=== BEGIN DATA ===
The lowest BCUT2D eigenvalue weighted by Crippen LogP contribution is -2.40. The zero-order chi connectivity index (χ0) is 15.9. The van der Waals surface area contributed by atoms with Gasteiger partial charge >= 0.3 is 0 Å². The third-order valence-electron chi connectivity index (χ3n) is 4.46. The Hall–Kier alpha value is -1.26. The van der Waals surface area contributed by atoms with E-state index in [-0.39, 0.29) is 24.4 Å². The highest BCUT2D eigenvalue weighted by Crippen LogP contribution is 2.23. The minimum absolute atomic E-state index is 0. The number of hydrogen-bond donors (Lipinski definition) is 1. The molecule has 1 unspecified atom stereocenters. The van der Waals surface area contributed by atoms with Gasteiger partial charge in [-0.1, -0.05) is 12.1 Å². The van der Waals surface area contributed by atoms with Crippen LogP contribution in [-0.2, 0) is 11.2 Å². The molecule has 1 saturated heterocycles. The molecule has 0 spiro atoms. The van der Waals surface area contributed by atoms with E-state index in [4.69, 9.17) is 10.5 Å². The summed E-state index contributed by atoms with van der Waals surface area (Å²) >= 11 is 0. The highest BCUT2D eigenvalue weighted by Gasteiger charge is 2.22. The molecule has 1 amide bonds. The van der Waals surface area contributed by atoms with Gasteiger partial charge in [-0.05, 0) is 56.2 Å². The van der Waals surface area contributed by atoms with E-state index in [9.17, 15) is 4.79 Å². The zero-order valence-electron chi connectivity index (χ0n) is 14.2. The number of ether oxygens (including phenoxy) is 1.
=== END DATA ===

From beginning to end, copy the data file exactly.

The lowest BCUT2D eigenvalue weighted by Crippen LogP contribution is -2.40. The zero-order chi connectivity index (χ0) is 15.9. The van der Waals surface area contributed by atoms with Gasteiger partial charge >= 0.3 is 0 Å². The third-order valence-electron chi connectivity index (χ3n) is 4.46. The Hall–Kier alpha value is -1.26. The van der Waals surface area contributed by atoms with E-state index in [-0.39, 0.29) is 24.4 Å². The highest BCUT2D eigenvalue weighted by Crippen LogP contribution is 2.23. The minimum absolute atomic E-state index is 0. The number of hydrogen-bond donors (Lipinski definition) is 1. The molecule has 1 unspecified atom stereocenters. The van der Waals surface area contributed by atoms with Gasteiger partial charge in [-0.1, -0.05) is 12.1 Å². The van der Waals surface area contributed by atoms with Crippen LogP contribution in [-0.2, 0) is 11.2 Å². The molecule has 1 saturated heterocycles. The molecule has 0 spiro atoms. The van der Waals surface area contributed by atoms with E-state index in [4.69, 9.17) is 10.5 Å². The summed E-state index contributed by atoms with van der Waals surface area (Å²) >= 11 is 0. The highest BCUT2D eigenvalue weighted by Gasteiger charge is 2.22. The molecule has 1 amide bonds. The van der Waals surface area contributed by atoms with Gasteiger partial charge in [-0.05, 0) is 56.2 Å². The van der Waals surface area contributed by atoms with E-state index in [9.17, 15) is 4.79 Å². The zero-order valence-electron chi connectivity index (χ0n) is 14.2. The number of ether oxygens (including phenoxy) is 1.